When “Spit Spreads Death” opened last year, it had all the hallmarks of an exhibition worthy of the Mütter Museum, an institution known for its creepy artifacts of sundry medical ailments. It is simultaneously engaging and disturbing.
The exhibition about how the 1918 flu pandemic hit Philadelphia has historic government pamphlets and posters about how to contain the infection (that’s where it got its title) and bizarre medical beliefs (children were given whiskey because it was believed to prevent infection).
A century removed from the worst public health crisis in city history, museum visitors were allowed to have fun with it. The museum created a database of the dead, compiled from various public records, searchable by neighborhood so you could see who died at which address on your block
“It feels different now. It didn’t have the weight that it does now,” said Donald Nally, director of The Crossing choir, which performed an original choral composition for the exhibition, “protect yourself from infection.”
The work, written and performed last year, was commissioned from Pulitzer-winning composer David Lang, and is one of the most eerily moving elements of the exhibition. The sung words were taken from government documents offering simple advice to the public about how to avoid the flu.
The official recommendations are both oddly old-fashioned — “Keep your feet dry,” “Avoid moving picture shows” — and completely contemporary: “Walk to the office if possible,” “Keep out of crowds.”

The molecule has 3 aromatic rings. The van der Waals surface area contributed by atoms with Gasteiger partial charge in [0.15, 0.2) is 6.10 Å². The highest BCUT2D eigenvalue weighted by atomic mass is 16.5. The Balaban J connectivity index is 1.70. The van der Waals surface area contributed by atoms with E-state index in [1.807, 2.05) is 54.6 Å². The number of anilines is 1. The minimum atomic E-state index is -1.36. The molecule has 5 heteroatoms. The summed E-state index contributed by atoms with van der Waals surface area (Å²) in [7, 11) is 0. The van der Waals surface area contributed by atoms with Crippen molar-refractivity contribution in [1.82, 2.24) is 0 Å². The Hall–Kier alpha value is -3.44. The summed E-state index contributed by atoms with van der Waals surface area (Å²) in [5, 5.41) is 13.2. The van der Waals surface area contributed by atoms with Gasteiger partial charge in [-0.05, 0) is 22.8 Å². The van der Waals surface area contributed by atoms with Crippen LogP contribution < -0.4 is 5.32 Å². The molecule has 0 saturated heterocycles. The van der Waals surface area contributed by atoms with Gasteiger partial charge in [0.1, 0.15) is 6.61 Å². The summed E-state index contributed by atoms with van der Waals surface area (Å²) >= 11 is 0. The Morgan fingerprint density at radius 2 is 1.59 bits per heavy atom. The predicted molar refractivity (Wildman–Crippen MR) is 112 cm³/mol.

“Thousands of Philadelphians died when these words were being constructed,” said Nally. “Now we’re hoping that thousands and thousands of people don’t die.”
“Protect yourself from infection” intersperses those phrases with the names of Philadelphia dead. Last summer, the choir recorded themselves singing the phrases and 700 individual names, a fraction of the more than 17,500 Philadelphians who died from that global pandemic in just six months. The performance concept was to stream the elements out of hundreds of cell phones held by people marching in a mock parade, which happened in September 2019.
“It was originally intended to be 28 phrases with names swirling around in a harmonic cloud,” said Nally. “We went back and made a piece out of that, a piece with a beginning, middle, and an end.”
At the request of the public radio show “Performance Today,” The Crossing choir mixed the elements into a single 6 ½ minute track. It is being broadcast on the syndicated radio show and released online as an animated film.
The melancholy pacing of the piece and the haunting recitation of names of the dead make “protect yourself from infection” no longer a historical lamentation, but a tone poem for the way we live now.
The Crossing choir put itself on ice seven weeks ago when the pandemic shutdown began. The singers are neither performing nor rehearsing together, in compliance with social distancing requirements.
The singers, like many of us, find themselves at home watching the pandemic play out, taking note of the successes and failures of both public officials and regular citizens.
“We’re frustrated. We want to do something but there’s not a lot we can do,” said Nally. “We’re musicians: this is something we can do. We can make a piece that reminds us that history repeats itself, but it doesn’t have to. We can do better.”